- This brings you to the Volume Type window. Here you can specify if you want your “container” to be a standard, visible file or if you want to create a hidden “container” (essentially a “container” within a “container”). For this tutorial, we’ll select the default option, Standard TrueCrypt Volume, and click on Next.
- This brings you to the Volume Location window. Here you specify the filename and location of the “container”. For this tutorial, let’s call the container MyCrypt. And since your flash drive is mounted as the G:\ drive, specify your location and filename as G:\MyCrypt, placing the container in the root of the flash drive. Click Next.
Next you need to select the Encryption Algorithm and Hash Algorithm. I won’t go into the details of the differences between the different options, their pros and cons. That would turn this tutorial into a book. For this tutorial, we’ll leave the defaults, as they should be sufficient. Click Next.
Next, you need to choose the size of the “container”. This depends on the size of your flash drive and how much info you want to encrypt. Personally, I would suggest leaving anywhere between 10% to 20% of the drive unencrypted so that you have room for the TrueCrypt application files (about 6MB) as well as unimportant files that you might want to share or just don’t need encrypted. For this tutorial, using a 1GB flash drive, we’ll set the “container” to be 850MB. Click Next.
Next, specify the password you want to use to access and mount this “container”. Select a strong password, that would be easy for you to remember and hard for anyone else to figure out. A strong password usually consists of at least 20 characters, and uses a combination of letters (both lower and upper case), and numbers. But at a minimum, it should consist of 8 characters. Click Next after you enter your password.
Next, you are ready to format the container. You can select the type of File System and Cluster. For this tutorial, leave the default values. Move your mouse randomly within the Volume Format window to generate the encryption keys. Don’t worry; you are not going to have to remember these keys. When ready, click on Format to start. Depending on the size of the “container” (chosen in step 8), this may take up to 5 minutes.
- Once the format successfully completes, you will get a pop up indicating that the “container” has been created. Click OK then Exit.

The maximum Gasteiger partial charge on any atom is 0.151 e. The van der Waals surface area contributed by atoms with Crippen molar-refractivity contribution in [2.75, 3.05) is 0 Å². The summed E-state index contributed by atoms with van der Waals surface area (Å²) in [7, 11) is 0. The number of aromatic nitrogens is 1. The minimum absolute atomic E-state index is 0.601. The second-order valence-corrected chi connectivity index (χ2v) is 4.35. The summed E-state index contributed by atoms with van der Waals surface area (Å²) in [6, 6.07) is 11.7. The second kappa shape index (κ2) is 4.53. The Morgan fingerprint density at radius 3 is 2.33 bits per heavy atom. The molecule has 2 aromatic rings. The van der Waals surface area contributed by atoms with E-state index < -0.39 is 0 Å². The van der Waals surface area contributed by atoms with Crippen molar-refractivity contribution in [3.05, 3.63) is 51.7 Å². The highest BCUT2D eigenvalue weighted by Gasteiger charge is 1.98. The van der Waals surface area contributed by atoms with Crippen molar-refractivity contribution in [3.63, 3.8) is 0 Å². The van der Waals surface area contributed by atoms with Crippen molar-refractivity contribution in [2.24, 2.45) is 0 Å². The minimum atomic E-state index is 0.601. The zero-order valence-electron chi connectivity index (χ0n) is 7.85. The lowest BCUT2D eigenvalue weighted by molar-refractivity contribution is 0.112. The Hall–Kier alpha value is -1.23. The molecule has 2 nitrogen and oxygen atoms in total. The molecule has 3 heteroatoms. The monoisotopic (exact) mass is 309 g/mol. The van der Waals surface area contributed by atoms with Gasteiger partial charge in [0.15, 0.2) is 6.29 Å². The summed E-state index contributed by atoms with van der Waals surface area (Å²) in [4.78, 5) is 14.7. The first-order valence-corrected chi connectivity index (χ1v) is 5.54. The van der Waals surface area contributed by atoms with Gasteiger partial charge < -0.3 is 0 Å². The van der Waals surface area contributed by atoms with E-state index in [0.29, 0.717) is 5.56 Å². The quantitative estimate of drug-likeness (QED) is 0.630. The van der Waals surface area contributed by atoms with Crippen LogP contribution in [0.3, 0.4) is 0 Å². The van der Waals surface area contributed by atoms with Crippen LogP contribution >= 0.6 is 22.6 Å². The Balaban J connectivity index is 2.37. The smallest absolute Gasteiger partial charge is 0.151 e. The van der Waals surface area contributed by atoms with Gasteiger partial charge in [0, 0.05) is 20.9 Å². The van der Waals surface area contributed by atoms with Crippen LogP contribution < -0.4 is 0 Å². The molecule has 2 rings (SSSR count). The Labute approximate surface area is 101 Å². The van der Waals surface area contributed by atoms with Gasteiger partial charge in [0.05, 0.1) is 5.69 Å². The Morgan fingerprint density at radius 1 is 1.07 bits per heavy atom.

From the main TrueCrypt window, select Tools -> Traveler Disk Setup to start the Traveler Disk Setup Wizard.
- In the Traveler Disk Setup Wizard, we need to set several things. First, specify the root directory of the removable drive, in our case G:\. Uncheck the “Include TrueCrypt Volume Creation Wizard” (we’ve already created the “container” called MyCrypt so we don’t need the wizard). Next, select the “Auto-mount TrueCrypt Volume” button. This will allow you to be automatically prompted to mount the encrypted “container” when you insert your removable drive. Next, specify the name of the encrypted “container”, in our case it’s MyCrypt. Finally, click on Create.
- Once the Traveler Disk Setup is complete, you will get a confirmation popup:
Click OK, Close out of the Traveler Disk Setup Wizard and Exit the TrueCrypt application. That’s it! Now, every time you connect your flash drive, you will be asked if you want to mount your encrypted “container”. Select Mount TrueCrypt volume and click OK.
Next, you will be prompted to enter in the password you created for your encrypted “container”. Enter your password and click OK.
Your encrypted “container” will be mounted as a drive using the next available drive letter. In this case, it is the H:\ drive.
Now, every time you put a file into the H:\ drive, it will be encrypted automatically. To “disconnect” the drive, right-click on the TrueCrypt icon in your taskbar and select Dismount:
Hopefully, I made the steps to create an encrypted drive easy. Having an encrypted drive will give you the assurance that if you lost your flash drive, the personal information stored in the encrypted drive will never be exposed.
Comments for this tutorial are welcomed!